News last update:6 Aug 2012

Degussa opens bio science centre

Degussa has formally opened its Bio Science-to-Business Center in Marl, North Rhine-Westphalia, Germany. In this innovative centre for white biotechnology, 60 highly qualified employees will collaborate with academia and industry to develop new biotechnological products and processes based on renewable raw materials.

"White biotechnology" is the term applied to industrial manufacturing processes that are based primarily on natural biological resources. These biotechnologically based production processes, in addition to consuming smaller amounts of raw materials and energy, also produce less waste and fewer by-products; they therefore offer alternatives, which are highly promising from both the ecological and economic viewpoints, to conventional chemical and physical processes.

"White biotechnology is one of the most important key technologies for the chemical industry. We can use its toolbox not only to replace the classical petrochemical methods but also to develop products with entirely new properties. This opens the door for Degussa to develop innovative products with high added value and new businesses in attractive markets," says Dr. Alfred Oberholz, deputy chairman of Degussa's Management Board.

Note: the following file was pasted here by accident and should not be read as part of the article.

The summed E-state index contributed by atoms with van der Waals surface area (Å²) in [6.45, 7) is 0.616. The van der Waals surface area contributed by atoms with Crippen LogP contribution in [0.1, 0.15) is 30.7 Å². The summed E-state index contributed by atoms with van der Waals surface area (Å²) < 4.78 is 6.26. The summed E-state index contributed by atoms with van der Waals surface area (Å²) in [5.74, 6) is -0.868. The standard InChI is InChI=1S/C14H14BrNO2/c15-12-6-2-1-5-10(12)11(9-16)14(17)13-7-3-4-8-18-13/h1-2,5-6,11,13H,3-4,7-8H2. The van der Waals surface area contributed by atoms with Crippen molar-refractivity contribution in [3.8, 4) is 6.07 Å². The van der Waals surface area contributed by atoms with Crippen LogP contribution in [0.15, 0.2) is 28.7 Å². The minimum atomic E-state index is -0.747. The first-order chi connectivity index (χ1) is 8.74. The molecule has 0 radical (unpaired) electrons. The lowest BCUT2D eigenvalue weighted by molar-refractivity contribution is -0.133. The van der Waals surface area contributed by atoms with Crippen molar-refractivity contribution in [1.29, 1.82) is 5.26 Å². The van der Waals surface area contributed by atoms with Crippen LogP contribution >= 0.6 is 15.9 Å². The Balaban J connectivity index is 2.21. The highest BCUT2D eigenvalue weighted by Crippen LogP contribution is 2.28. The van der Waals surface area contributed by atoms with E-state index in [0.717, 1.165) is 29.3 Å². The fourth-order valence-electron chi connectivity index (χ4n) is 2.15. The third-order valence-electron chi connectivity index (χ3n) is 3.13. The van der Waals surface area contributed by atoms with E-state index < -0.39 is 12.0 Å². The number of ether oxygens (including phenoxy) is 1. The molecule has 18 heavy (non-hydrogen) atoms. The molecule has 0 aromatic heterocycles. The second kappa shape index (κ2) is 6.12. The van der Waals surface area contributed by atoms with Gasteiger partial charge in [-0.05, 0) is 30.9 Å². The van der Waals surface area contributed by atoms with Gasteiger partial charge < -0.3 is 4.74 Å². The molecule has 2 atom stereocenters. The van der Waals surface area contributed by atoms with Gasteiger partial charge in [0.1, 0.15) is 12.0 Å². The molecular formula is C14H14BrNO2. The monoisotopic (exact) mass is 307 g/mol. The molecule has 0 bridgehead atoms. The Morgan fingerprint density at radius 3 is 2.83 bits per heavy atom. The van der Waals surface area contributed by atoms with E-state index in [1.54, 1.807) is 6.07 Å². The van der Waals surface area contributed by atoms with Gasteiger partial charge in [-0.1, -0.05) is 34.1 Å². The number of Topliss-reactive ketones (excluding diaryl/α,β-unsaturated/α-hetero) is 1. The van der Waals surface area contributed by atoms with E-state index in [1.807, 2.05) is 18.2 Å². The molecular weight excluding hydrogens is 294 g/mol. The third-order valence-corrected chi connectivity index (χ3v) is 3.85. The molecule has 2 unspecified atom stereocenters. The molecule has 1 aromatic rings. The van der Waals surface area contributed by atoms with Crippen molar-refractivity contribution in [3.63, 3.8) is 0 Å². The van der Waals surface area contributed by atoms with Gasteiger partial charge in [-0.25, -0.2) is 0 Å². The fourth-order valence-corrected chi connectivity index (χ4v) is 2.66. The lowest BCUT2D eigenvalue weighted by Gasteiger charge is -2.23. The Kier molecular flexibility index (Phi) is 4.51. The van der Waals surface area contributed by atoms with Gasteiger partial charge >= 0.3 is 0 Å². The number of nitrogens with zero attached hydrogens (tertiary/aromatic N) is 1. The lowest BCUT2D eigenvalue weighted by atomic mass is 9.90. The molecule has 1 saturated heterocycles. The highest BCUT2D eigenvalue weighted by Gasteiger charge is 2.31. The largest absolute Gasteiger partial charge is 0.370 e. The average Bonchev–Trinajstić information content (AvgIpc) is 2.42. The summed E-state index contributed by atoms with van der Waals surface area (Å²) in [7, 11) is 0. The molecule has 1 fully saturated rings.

Research focus
The Science-to-Business Center will focus on, among other things, research for surface coatings and drug delivery systems that, in addition to other advantageous properties, are very well tolerated by the body. Research is also being carried out on pharmaceutical active ingredients and protective ingredients for creams and lotions. Degussa is already well advanced in using bioprocesses to manufacture pharmaceutical amino acids for infusion solutions, amino acids for animal nutrition, and specialty building blocks for drugs.

Degussa will invest about €50 million in the Science-to-Business Centre over a period of five years. The state of NRW will support the future-oriented technologies to be developed there with a grant of €11.3 million, co-financed by the European Union. The German government will also support the Centre to the tune of €7 million.

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